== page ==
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Oregon's longest-running lawsuit finally settled by UP, ENA, and SMILE


A lawsuit dating back to the 1950’s, which led to an injunction against the Southern Pacific Railroad prohibiting the parking of trains in the “Brooklyn Yard” south of Reedway Street, modified in the past decade, and then recently reoriented toward minimizing diesel pollution emanating from the railroad facility, has now been settled by a Final Judgment involving the four parties involved in the lawsuit.

Those parties are Union Pacific (UP), successor to Southern Pacific; the Eastmoreland Neighborhood Association (ENA); the Sellwood-Moreland Improvement League neighborhood association (SMILE); and the City of Portland.

In announcing the settlement, the parties involved have issued the following joint press release:

Union Pacific has entered into a joint settlement agreement with the Eastmoreland Neighborhood Association, the Sellwood-Moreland Improvement League, and the City of Portland regarding the removal of a 55-year-old federal injunction on Union Pacific’s Brooklyn Intermodal Yard in Portland. As part of the agreement, Union Pacific agrees to further implementation of emissions-reducing technologies in its freight rail operations in Portland. Union Pacific has worked closely with the communities surrounding Brooklyn Yard for more than fifty years and with this settlement is now poised to undertake a modernization project at Brooklyn Yard that will further improve operating efficiency at the yard, while expanding emissions reduction efforts and minimizing operational noise.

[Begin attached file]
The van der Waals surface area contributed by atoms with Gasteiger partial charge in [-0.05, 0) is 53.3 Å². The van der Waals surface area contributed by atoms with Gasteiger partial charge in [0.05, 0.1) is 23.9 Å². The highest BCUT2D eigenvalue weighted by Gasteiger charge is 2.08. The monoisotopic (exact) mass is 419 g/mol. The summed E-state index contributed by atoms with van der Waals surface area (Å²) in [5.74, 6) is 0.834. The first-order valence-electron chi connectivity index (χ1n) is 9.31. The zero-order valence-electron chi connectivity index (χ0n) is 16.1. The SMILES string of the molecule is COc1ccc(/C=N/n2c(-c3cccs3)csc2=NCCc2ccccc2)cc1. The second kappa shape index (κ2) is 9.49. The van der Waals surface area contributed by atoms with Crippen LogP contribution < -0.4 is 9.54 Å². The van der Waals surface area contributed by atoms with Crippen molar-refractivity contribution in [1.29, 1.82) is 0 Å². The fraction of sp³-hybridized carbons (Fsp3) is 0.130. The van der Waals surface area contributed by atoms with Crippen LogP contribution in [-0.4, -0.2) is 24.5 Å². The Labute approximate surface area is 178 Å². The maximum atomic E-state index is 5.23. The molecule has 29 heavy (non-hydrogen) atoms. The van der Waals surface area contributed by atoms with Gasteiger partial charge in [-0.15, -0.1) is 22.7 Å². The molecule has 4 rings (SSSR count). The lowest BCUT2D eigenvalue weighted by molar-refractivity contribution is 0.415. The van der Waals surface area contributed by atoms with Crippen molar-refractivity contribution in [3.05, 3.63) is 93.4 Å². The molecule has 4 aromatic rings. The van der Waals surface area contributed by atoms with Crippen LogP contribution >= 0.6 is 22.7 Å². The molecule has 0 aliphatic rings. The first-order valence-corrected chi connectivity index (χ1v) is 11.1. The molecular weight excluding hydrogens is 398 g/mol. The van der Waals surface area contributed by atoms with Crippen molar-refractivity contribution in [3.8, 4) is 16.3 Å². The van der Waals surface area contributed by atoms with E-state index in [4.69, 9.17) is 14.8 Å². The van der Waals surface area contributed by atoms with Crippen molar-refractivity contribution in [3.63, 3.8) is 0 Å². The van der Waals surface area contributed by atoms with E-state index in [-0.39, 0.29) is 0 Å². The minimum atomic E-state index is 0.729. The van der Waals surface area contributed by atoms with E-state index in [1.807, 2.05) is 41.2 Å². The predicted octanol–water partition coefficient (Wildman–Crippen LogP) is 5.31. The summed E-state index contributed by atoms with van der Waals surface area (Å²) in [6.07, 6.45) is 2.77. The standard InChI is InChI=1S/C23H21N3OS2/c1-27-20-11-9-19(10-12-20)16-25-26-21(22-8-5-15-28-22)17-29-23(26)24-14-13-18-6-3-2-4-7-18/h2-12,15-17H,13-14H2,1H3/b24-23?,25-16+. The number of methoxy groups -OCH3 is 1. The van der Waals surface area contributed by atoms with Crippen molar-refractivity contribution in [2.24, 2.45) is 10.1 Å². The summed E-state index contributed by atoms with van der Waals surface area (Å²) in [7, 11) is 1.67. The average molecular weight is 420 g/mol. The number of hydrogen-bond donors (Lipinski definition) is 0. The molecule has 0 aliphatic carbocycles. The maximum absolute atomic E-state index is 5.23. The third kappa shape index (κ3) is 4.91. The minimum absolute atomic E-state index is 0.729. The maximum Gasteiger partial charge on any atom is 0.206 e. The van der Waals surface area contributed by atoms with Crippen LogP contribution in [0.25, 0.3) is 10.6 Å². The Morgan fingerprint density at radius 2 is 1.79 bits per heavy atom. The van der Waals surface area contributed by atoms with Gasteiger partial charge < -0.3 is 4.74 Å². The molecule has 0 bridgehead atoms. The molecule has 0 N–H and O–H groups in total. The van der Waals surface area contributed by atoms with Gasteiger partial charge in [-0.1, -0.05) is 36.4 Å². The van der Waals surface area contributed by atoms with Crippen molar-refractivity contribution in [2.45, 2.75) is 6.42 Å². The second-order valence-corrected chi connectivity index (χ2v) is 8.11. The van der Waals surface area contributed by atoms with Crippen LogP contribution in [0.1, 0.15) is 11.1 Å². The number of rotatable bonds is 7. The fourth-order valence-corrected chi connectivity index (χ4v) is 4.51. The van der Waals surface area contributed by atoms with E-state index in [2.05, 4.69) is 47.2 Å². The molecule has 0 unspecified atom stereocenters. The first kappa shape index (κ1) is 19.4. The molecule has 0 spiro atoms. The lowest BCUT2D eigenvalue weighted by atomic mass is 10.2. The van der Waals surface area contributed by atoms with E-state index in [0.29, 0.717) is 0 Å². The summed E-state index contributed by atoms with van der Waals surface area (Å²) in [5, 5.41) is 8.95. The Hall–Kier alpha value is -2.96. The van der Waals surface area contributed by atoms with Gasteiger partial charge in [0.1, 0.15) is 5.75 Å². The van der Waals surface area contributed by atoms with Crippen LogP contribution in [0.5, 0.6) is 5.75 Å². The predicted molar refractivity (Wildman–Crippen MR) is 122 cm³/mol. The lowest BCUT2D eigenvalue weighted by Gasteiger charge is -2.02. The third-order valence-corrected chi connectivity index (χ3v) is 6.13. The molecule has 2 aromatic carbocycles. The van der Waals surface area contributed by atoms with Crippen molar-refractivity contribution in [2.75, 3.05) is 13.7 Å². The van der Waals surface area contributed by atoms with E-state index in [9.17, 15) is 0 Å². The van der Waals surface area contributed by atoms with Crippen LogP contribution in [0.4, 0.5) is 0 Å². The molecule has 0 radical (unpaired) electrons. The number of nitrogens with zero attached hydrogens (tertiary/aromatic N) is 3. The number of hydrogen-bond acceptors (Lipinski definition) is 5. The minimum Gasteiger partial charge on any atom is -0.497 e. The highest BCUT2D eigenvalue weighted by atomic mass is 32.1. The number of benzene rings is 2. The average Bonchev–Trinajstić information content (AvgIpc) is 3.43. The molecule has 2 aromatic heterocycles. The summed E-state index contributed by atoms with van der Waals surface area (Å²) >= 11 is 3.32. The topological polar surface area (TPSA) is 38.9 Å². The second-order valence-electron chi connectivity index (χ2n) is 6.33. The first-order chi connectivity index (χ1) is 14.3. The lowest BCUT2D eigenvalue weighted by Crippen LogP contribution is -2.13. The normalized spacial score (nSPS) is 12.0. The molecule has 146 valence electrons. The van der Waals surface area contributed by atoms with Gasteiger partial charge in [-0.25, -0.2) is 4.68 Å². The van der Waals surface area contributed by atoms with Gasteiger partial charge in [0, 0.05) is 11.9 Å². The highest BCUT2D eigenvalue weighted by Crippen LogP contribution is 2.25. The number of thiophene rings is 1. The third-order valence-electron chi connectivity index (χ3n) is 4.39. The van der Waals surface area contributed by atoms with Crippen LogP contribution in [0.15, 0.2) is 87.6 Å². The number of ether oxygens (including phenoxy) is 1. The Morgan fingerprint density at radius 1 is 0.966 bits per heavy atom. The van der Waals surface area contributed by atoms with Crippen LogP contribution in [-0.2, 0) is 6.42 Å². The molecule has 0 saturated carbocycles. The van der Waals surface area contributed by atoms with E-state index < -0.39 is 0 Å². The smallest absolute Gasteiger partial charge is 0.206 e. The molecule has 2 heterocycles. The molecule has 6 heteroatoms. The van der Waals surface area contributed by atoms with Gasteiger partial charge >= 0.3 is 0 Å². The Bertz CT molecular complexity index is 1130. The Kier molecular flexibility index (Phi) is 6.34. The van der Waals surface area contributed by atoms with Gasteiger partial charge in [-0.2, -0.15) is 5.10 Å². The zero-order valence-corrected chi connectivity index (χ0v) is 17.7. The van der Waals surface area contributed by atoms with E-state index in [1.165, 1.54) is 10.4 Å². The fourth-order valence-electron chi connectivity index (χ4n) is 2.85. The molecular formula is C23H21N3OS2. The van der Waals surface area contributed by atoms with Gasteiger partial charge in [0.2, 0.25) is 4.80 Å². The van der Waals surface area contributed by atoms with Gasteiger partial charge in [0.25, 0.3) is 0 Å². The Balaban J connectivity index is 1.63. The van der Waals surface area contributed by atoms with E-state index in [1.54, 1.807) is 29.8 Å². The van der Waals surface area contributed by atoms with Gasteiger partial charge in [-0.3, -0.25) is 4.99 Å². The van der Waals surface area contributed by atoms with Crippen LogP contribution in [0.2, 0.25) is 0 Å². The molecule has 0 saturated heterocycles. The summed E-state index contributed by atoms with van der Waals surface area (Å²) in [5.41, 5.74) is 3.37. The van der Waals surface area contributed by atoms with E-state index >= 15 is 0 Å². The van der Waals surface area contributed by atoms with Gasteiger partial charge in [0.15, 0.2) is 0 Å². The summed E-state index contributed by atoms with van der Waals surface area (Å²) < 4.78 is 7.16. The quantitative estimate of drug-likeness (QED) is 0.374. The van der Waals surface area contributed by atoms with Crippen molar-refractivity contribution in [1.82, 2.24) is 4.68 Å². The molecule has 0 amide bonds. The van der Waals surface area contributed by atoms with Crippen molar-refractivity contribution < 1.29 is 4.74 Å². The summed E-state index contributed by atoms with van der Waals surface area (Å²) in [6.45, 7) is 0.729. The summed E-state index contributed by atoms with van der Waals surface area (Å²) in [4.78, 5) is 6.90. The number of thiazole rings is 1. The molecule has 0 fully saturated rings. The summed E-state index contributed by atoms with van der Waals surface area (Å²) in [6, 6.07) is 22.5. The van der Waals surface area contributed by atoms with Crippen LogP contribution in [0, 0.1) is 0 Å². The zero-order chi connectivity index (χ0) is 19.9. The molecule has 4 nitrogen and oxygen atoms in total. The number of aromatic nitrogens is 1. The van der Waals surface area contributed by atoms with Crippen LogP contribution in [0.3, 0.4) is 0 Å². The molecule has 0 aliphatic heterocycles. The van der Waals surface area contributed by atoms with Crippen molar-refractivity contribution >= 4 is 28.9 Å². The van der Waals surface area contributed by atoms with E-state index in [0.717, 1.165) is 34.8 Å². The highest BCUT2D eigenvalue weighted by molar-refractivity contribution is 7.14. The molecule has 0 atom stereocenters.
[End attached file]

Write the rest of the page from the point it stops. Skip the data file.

“We are pleased that we have reached a resolution with the communities surrounding Brooklyn Yard that will permit us to operate more efficiently in the years to come,” said Scott Moore, Union Pacific vice president – Public Affairs West. “Union Pacific has been part of the Oregon economy for over a century and we believe the modernization of Brooklyn Yard will improve our ability to offer our Oregon customers excellent service.”

The settlement immediately vacates the federal injunction on Union Pacific’s Brooklyn Yard and includes provisions for acquisition and use of new equipment that will decrease operational emissions in Portland. By April 1, 2013, two Tier 2 locomotives will be assigned to replace older Tier 0 locomotives that transfer rail cars between Union Pacific’s Brooklyn and Albina yards in Portland, a Tier 2 diesel electric locomotive will be acquired to switch rail cars in the Brooklyn Yard, and diesel particulate filters will be installed on yard equipment such as gantry cranes and a packer at Brooklyn Yard.

“We recognize the important role that freight trains play in the economy. We are pleased that Union Pacific has agreed to bring some of its leading edge emission control technology to the Brooklyn Yard,” said Robert McCullough, Eastmoreland Neighborhood Association President. He went on to say, “We believe that the agreed-upon measures will provide significant reductions in diesel emissions from the Brooklyn Yard. We believe this results in a corresponding benefit for the health of the adjacent neighbors.”

SMILE representative Kevin Downing calculated the impact of diesel engine exhaust associated with the Brooklyn Yard costing up to $10 million annually. He said, “The actions we have agreed to today are excellent cost-effective steps to begin to lessen the impact of diesel emissions from the Brooklyn Yard.”